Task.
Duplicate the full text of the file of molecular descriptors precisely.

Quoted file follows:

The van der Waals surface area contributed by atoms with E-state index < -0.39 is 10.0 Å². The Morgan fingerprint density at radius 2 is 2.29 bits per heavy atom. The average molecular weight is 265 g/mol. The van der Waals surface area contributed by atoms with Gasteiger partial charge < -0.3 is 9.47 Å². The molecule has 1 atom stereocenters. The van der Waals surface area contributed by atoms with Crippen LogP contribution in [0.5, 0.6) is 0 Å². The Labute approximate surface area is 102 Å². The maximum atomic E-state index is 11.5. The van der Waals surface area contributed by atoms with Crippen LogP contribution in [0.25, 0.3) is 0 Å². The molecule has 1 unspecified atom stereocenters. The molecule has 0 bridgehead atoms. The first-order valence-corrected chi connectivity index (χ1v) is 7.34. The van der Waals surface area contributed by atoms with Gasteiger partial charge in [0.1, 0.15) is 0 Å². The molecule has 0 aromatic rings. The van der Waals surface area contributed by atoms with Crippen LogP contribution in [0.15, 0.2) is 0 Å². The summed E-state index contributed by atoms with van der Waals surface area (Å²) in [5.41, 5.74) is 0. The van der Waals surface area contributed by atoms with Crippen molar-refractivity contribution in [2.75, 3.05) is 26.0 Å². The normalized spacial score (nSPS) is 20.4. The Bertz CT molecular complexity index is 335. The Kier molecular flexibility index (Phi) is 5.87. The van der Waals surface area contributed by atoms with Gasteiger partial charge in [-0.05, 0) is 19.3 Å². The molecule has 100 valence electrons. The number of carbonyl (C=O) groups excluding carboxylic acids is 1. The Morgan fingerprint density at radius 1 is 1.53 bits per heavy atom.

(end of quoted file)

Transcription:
The van der Waals surface area contributed by atoms with E-state index < -0.39 is 10.0 Å². The Morgan fingerprint density at radius 2 is 2.29 bits per heavy atom. The average molecular weight is 265 g/mol. The van der Waals surface area contributed by atoms with Gasteiger partial charge < -0.3 is 9.47 Å². The molecule has 1 atom stereocenters. The van der Waals surface area contributed by atoms with Crippen LogP contribution in [0.5, 0.6) is 0 Å². The Labute approximate surface area is 102 Å². The maximum atomic E-state index is 11.5. The van der Waals surface area contributed by atoms with Crippen LogP contribution in [0.25, 0.3) is 0 Å². The molecule has 1 unspecified atom stereocenters. The molecule has 0 bridgehead atoms. The first-order valence-corrected chi connectivity index (χ1v) is 7.34. The van der Waals surface area contributed by atoms with Gasteiger partial charge in [0.1, 0.15) is 0 Å². The molecule has 0 aromatic rings. The van der Waals surface area contributed by atoms with Crippen LogP contribution in [0.15, 0.2) is 0 Å². The summed E-state index contributed by atoms with van der Waals surface area (Å²) in [5.41, 5.74) is 0. The van der Waals surface area contributed by atoms with Crippen molar-refractivity contribution in [2.75, 3.05) is 26.0 Å². The normalized spacial score (nSPS) is 20.4. The Bertz CT molecular complexity index is 335. The Kier molecular flexibility index (Phi) is 5.87. The van der Waals surface area contributed by atoms with Gasteiger partial charge in [-0.05, 0) is 19.3 Å². The molecule has 100 valence electrons. The number of carbonyl (C=O) groups excluding carboxylic acids is 1. The Morgan fingerprint density at radius 1 is 1.53 bits per heavy atom.